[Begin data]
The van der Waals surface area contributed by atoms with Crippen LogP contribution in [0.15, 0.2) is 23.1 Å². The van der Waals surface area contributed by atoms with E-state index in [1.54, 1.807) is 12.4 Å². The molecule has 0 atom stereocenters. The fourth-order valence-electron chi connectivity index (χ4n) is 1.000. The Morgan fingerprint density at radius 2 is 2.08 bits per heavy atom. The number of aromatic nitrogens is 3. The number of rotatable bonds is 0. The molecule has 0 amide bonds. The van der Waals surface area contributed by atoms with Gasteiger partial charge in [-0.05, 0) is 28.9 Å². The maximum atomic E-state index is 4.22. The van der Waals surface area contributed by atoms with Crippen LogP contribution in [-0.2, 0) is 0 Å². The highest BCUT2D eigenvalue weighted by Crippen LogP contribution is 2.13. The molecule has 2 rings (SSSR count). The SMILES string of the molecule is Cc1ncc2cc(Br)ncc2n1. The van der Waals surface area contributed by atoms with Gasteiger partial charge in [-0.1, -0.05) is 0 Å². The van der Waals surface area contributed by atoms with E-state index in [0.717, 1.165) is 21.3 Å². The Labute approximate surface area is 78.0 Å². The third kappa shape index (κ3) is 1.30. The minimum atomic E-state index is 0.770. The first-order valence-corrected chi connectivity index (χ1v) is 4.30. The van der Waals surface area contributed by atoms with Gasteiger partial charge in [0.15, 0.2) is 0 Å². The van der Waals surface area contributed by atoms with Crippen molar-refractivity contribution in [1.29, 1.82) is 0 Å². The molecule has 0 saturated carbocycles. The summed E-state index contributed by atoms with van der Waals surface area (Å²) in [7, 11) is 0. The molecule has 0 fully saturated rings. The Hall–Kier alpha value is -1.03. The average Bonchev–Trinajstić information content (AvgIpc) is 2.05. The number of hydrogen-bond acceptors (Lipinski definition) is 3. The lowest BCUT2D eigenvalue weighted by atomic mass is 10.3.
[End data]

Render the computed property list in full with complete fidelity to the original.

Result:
The van der Waals surface area contributed by atoms with Crippen LogP contribution in [0.15, 0.2) is 23.1 Å². The van der Waals surface area contributed by atoms with E-state index in [1.54, 1.807) is 12.4 Å². The molecule has 0 atom stereocenters. The fourth-order valence-electron chi connectivity index (χ4n) is 1.000. The Morgan fingerprint density at radius 2 is 2.08 bits per heavy atom. The number of aromatic nitrogens is 3. The number of rotatable bonds is 0. The molecule has 0 amide bonds. The van der Waals surface area contributed by atoms with Gasteiger partial charge in [-0.05, 0) is 28.9 Å². The maximum atomic E-state index is 4.22. The van der Waals surface area contributed by atoms with Crippen LogP contribution in [-0.2, 0) is 0 Å². The highest BCUT2D eigenvalue weighted by Crippen LogP contribution is 2.13. The molecule has 2 rings (SSSR count). The SMILES string of the molecule is Cc1ncc2cc(Br)ncc2n1. The van der Waals surface area contributed by atoms with Gasteiger partial charge in [-0.1, -0.05) is 0 Å². The van der Waals surface area contributed by atoms with E-state index in [0.717, 1.165) is 21.3 Å². The Labute approximate surface area is 78.0 Å². The third kappa shape index (κ3) is 1.30. The minimum atomic E-state index is 0.770. The first-order valence-corrected chi connectivity index (χ1v) is 4.30. The van der Waals surface area contributed by atoms with Gasteiger partial charge in [0.15, 0.2) is 0 Å². The van der Waals surface area contributed by atoms with Crippen molar-refractivity contribution in [1.29, 1.82) is 0 Å². The molecule has 0 saturated carbocycles. The summed E-state index contributed by atoms with van der Waals surface area (Å²) in [7, 11) is 0. The molecule has 0 fully saturated rings. The Hall–Kier alpha value is -1.03. The average Bonchev–Trinajstić information content (AvgIpc) is 2.05. The number of hydrogen-bond acceptors (Lipinski definition) is 3. The lowest BCUT2D eigenvalue weighted by atomic mass is 10.3.